The TIFF standard defines, if I recall correctly, seven separate kinds of .tif files in reasonably common use, along with several others that are almost never seen. Many programs that can open two or three of these formats may not be able to open the others. In addition, the TIFF standard specifically allows "additional parameters" that a program can define for its own use, which may make "legal .tif" files unopenable in anything other than the program that created them.

Adobe Illustrator, for example, in the last version I used, often produced .tif files that cannot be opened in my Adobe Photoshop Elements. I've encountered a couple of other programs that produced "apparently legal" .tif files, but with "proprietary features" that made them unopenable except in the program that made them.

The .jpg format is probably the closest to being a "universally openable" file for correspondence with those who may not have the same programs you do. The .jpg format is, technically, a .tif file that is compressed, but the compressed format is almost universally readable. Although you can COPY .jpg files without loss, if you open them and re-save them, they're compressed again; and the compression is not perfectly lossless. If you open and save a few times, with even moderate compression, some picture detail is lost.

Better editing programs allow you to choose the amount of compression when saving a .jpg, and if a "high quality" (= very little compression) is consistently used, multiple saves can be made with very little loss, although the files are likely to be about as large as the .bmp file for the same image (and sometimes larger than the .bmp - a .jpg file with NO COMPRESSION is possible, but usually is larger than the .bmp.)

Alternate file formats, such as .png or .gif use a lossless compression, so you can do repeated open/saves without additional loss in picture quality, but the original creation of these file types does discard a little bit of image information, so even these are not "perfect archives." The .gif format, in particular, discards a lot of picture information when first created, if it's made from a "continuous tone" image; and it has the added disadvantage of being a "patented process" that requires payment of a royalty by the creator of the program - hence the absence of legal freeware that can create and save .gif files. The .gif is probably the "most compressed" format available, giving a very small file size; but it is really only suitable for "line drawings" with a few distinct colors and no shading of one color into another.

The "gold standard" for getting all the picture from digital cameras (and some other devices like production scanners) is the RAW form produced natively inside the device. Most cheaper cameras and most scanners don't even allow you to save in this form, and even for the "higher quality" cameras that feature a RAW format output, there is no established standard, so each camera pretty much requires its own proprietary program(s) to download and process the RAW format. This means that the RAW format used by your camera today may become obsolete - and unreadable - as more uniform standards appear. Choose a camera maker with some "staying power" if you choose to use RAW format(s).

Most cameras allow you to save pictures as .jpg, and when you select "how big" to save them what you are actually doing is selecting how much compression is applied in the conversion from the RAW format peculiar to the innards of your camera to .jpg.

For most people with "consumer grade" cameras, a "pretty big .jpg" is the best you'll get out of your camera. Recommended practice is to save the image (.jpg) downloaded from the camera in an "archive folder," and make a copy of it somewhere else before doing any retouching or other editing only on the copy. Some cameras don't even allow this, since they "automatically" do things like red-eye correction and other "modifications" during download (especially if you allow their "free programs" to be installed on your computer).

When working with .jpg (and other formats that may have "lossy" compression) a recommended practice is to NEVER USE SAVE. Always use SAVE AS and add a slightly changed filename for each saved version. This allows you to always be able to start over with the "best version you ever had" (i.e. and new copy of the original saved directly from the camera). When you're done with a multi-step edit (which of course you saved multi-times for recovery purposes while taking the multi-steps, each time with a different name) you can of course delete the intermediate steps, and keep just the finished edit.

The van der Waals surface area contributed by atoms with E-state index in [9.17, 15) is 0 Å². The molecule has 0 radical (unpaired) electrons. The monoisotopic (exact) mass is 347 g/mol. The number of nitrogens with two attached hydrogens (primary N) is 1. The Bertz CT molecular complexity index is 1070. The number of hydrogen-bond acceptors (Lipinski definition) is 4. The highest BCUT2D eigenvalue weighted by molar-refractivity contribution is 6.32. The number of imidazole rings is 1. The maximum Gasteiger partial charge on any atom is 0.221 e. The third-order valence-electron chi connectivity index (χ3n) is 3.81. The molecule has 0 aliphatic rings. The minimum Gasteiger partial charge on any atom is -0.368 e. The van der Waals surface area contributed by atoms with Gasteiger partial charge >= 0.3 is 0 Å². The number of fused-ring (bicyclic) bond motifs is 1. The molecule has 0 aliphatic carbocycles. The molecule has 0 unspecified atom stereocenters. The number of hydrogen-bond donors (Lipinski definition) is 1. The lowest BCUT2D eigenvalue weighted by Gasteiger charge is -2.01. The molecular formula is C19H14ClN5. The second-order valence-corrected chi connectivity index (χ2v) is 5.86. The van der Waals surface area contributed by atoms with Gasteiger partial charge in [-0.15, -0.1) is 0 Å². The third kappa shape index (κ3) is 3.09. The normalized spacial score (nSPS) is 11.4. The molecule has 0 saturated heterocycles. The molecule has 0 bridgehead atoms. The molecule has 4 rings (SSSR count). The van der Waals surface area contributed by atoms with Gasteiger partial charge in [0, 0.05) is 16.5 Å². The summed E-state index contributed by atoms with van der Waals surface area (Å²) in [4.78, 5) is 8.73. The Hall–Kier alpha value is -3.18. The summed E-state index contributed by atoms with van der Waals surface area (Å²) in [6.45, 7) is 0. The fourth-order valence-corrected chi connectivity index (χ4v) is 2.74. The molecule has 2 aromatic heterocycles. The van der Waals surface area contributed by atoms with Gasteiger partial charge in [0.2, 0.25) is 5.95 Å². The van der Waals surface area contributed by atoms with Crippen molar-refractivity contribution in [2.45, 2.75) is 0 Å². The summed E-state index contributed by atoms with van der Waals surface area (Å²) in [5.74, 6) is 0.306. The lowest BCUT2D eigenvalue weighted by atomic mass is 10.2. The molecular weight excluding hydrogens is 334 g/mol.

Converting a .jpg from your camera to a .tif file will lose some of the image detail contained in the original .jpg. If the .jpg is what comes out of the camera, the original .jpg is what you should save.

Generalizations about what file format is "best" usually overlook the fact that each format was created with specific uses in mind, and each has its own capabilities and limitations. Before you can pick a "best" you MUST KNOW the exact and complete intended use, and the programs/resources the user you're advising has at his/her disposal. (And resources obviously include operator skills.)

John


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Subject: RE: Tech: .mix files to jpeg
From: treewind
Date: 20 Oct 08 - 05:20 AM

I think the royalty requirements for GIF expired some years ago now.
But it's irrelevant as PNG can do everything GIF did and more and it's unrestricted.
JPEG does one thing better than PNG, which is enable photographic images to be compressed to very small file sizes without significant loss of detail.

The only other format I ever use is XCF, which is the GIMP's internal format that stores all layer information, equivalent to Photoshop's PSD, and that's only when I need to keep the layers separate for later editing.

John's advice about keeping originals and intermediate versions is, of course, spot on.

Anahata


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Subject: RE: Tech: .mix files to jpeg
From: GUEST
Date: 20 Oct 08 - 05:51 AM

PNG can do everything GIF did

It can't do animation.


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Subject: RE: Tech: .mix files to jpeg
From: Bru
Date: 20 Oct 08 - 11:59 AM

Janie

Microsoft Picture It (7) certainly can read .mix files - at least the version I have can.

If you don't get sorted out elsewhere, send me one of the files, and I'll have a trial go at converting it to jpeg. If the disc is in any way readable, there's always somebody who can retrieve files.


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Subject: RE: Tech: .mix files to jpeg
From: GUEST,Joel Weber
Date: 17 Nov 08 - 10:03 AM

I have 2 .mix files and I would ask if anybody could open it and convert it to jpeg format
my e. mail adress is Joelw1967@g.mail.com